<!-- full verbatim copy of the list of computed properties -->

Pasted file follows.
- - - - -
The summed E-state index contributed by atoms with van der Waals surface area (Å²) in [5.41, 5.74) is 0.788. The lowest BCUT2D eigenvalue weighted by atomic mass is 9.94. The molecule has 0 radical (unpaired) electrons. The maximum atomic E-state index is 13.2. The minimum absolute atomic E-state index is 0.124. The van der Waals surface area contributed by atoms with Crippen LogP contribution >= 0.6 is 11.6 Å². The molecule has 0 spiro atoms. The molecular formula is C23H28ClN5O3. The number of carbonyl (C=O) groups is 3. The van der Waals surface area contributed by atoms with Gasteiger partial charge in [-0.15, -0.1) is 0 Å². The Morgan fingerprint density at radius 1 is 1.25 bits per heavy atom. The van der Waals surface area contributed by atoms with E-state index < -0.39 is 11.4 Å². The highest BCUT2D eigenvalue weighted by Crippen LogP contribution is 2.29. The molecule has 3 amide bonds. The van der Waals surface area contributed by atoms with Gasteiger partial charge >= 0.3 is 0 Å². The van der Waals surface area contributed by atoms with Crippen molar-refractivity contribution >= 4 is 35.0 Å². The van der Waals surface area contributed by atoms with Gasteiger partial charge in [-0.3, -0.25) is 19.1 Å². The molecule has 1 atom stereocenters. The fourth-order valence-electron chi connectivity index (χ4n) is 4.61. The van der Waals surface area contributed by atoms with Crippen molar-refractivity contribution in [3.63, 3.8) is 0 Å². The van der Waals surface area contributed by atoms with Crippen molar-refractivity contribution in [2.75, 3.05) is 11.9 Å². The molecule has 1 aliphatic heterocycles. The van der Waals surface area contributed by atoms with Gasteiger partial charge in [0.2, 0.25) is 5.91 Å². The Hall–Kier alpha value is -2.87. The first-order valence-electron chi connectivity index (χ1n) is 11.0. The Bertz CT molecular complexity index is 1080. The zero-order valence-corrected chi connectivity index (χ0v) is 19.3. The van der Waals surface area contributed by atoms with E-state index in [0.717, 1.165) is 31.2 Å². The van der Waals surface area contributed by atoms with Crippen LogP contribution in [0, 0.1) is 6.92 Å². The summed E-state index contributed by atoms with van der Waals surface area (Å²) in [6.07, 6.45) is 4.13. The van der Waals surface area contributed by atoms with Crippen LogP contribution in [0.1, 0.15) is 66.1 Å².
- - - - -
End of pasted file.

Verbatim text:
The summed E-state index contributed by atoms with van der Waals surface area (Å²) in [5.41, 5.74) is 0.788. The lowest BCUT2D eigenvalue weighted by atomic mass is 9.94. The molecule has 0 radical (unpaired) electrons. The maximum atomic E-state index is 13.2. The minimum absolute atomic E-state index is 0.124. The van der Waals surface area contributed by atoms with Crippen LogP contribution >= 0.6 is 11.6 Å². The molecule has 0 spiro atoms. The molecular formula is C23H28ClN5O3. The number of carbonyl (C=O) groups is 3. The van der Waals surface area contributed by atoms with Gasteiger partial charge in [-0.15, -0.1) is 0 Å². The Morgan fingerprint density at radius 1 is 1.25 bits per heavy atom. The van der Waals surface area contributed by atoms with E-state index < -0.39 is 11.4 Å². The highest BCUT2D eigenvalue weighted by Crippen LogP contribution is 2.29. The molecule has 3 amide bonds. The van der Waals surface area contributed by atoms with Gasteiger partial charge >= 0.3 is 0 Å². The van der Waals surface area contributed by atoms with Crippen molar-refractivity contribution >= 4 is 35.0 Å². The van der Waals surface area contributed by atoms with Gasteiger partial charge in [-0.3, -0.25) is 19.1 Å². The molecule has 1 atom stereocenters. The fourth-order valence-electron chi connectivity index (χ4n) is 4.61. The van der Waals surface area contributed by atoms with Crippen molar-refractivity contribution in [3.63, 3.8) is 0 Å². The van der Waals surface area contributed by atoms with Crippen molar-refractivity contribution in [2.75, 3.05) is 11.9 Å². The molecule has 1 aliphatic heterocycles. The van der Waals surface area contributed by atoms with Gasteiger partial charge in [0.2, 0.25) is 5.91 Å². The Hall–Kier alpha value is -2.87. The first-order valence-electron chi connectivity index (χ1n) is 11.0. The Bertz CT molecular complexity index is 1080. The zero-order valence-corrected chi connectivity index (χ0v) is 19.3. The van der Waals surface area contributed by atoms with E-state index in [0.717, 1.165) is 31.2 Å². The van der Waals surface area contributed by atoms with Crippen LogP contribution in [0, 0.1) is 6.92 Å². The summed E-state index contributed by atoms with van der Waals surface area (Å²) in [6.07, 6.45) is 4.13. The van der Waals surface area contributed by atoms with Crippen LogP contribution in [0.1, 0.15) is 66.1 Å².